To add an informal dining area for four, Julie and Tom placed a round, pedestal-base table with four chairs that mixed two different styles. "Before we watch movies, it's nice to eat dinner at the table and save the candy and chocolate for the main event," says Julie. They gave the area a cinematic touch by featuring a black-and-white photo of Frank Sinatra mounted on foam core.
While neither Julie nor Tom claim to have a handy gene in their bodies, both are excellent with planning and organization. This is evident largely in the fact that the entire basement viewing room update came to $5,000 and was completed in only 10 days, four days short of their goal.
To pick up on the same black-brown tones in the graphic wallpaper, the couple chose dark wood floating laminate floor.
"Thanks to the floating laminate floor from IKEA, our cost was only $1.15 per square foot and since it was so easy to install, our contractor had it down in a day and a half," says Julie. "When I told people we were getting a brand-new floor for less than $1,500 installed, they didn't believe me."
IKEA was also the couple's source for the peninsula-shaped sectional, a reconfigurable budget-saver that only set them back $1,400. Julie and Tom both agreed on the peninsula shape not only to maximize the number of guests to sit and watch movies with, but for the possibility of using the furniture in a different room in the house should they decided to replace it with theater seating later on.
"We really couldn't find any theater seating styles we liked," Julie says. "The ones that were comfortable didn't look so great. The ones that were stylish weren't all that comfy." Julie opted for sofas instead of chairs since she likes to sprawl out when relaxing to a movie.
The couple decided to save more money by sticking with Julie's 42-inch flat panel TV.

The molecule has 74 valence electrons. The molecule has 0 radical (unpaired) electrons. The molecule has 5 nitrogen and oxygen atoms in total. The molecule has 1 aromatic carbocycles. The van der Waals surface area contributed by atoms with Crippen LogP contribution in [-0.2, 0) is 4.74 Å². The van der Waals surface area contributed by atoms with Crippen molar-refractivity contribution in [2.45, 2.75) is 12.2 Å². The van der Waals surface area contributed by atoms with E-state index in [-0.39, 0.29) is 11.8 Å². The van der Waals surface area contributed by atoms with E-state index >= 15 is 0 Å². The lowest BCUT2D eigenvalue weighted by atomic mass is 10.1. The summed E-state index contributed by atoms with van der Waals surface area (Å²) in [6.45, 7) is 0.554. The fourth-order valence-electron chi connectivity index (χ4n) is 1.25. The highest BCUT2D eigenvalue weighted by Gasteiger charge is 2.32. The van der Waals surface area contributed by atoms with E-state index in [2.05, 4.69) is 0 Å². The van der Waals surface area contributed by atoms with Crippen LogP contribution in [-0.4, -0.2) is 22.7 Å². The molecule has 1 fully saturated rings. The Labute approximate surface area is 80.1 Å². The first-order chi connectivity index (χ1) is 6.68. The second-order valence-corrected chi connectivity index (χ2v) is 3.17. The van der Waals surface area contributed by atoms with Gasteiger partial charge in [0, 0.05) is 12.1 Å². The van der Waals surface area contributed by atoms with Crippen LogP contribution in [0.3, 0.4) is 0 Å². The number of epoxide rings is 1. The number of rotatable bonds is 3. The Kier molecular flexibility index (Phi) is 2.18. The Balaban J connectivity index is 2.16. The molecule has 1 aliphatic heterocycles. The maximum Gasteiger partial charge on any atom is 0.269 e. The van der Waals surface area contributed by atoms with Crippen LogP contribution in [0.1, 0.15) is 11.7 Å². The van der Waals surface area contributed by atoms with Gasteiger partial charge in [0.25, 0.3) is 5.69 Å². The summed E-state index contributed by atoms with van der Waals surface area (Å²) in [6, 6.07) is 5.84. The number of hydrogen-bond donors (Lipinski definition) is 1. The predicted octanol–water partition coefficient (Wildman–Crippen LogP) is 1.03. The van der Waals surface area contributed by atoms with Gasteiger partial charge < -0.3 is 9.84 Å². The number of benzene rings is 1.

Julie and Tom decided to save more money by sticking with Julie's 42-inch flat-panel TV from her previous home instead of splurging on the more popular and higher-priced 63-inch models. Julie says, "We planned the space so that we were only sitting about six feet from the screen. There was really no need to go gigantic with our TV. But now that we're using the space, I really do wish we would have gone a bit bigger. Not necessarily for my movies but more for Tom's. Action and sci-fi have a lot more bang! kazam! boom! and pow! on a big screen."
Determined to put all of the generous square footage of the basement to good use, Julie and Tom assigned the remaining space behind the sectional some pre-movie-viewing purpose. The couple brought in a round pedestal-base table with a 42-inch top that would easily accommodate four. Julie says, "My sister, Natalie, and my nephew, Ari, come over a lot to hang with Tom and I. Before we watch movies, it's nice to eat dinner at the table and save the candy and chocolate for the main event." To add some movie flair to the space, Julie hung a black-and-white print of Frank Sinatra mounted on foam core just behind the table. She incorporated her favorite actress, Audrey Hepburn, just a few feet away in the form of a canvas print hung above a modular orange sideboard.
Tom kept his love of sci-fi present with throw pillows made from Star Wars T-shirts.
With the flooring installation and furniture layout complete, Julie and Tom turned their focus to customizing the electrical and updating the back wall of their built-in. Julie says, "There were switches in odd places when we first moved in. To make it easier to turn everything on and off, we have one designated switch on the wall when you walk in. Now instead of having to walk across the room to turn on lights and media components, it's done instantly."
In addition to new switches, the room is now complete with theater speakers incorporated into the ceiling. Once the electric and audio/visual elements were tackled, Julie thought the walls behind the custom built-ins seemed bare, so she chose a geometric wallpaper in dark brown and silver to pick up on the dark tones of the floor.
Now that the project is complete, Julie's only regret is not having gone with a flat panel with a larger screen. "It works for now but I have a feeling we'll be updating to something bigger and better in the near future," the producer adds, "But for now, we're happy." And with an entire remodel as good looking as theirs for only $5,000, there's plenty to be happy about.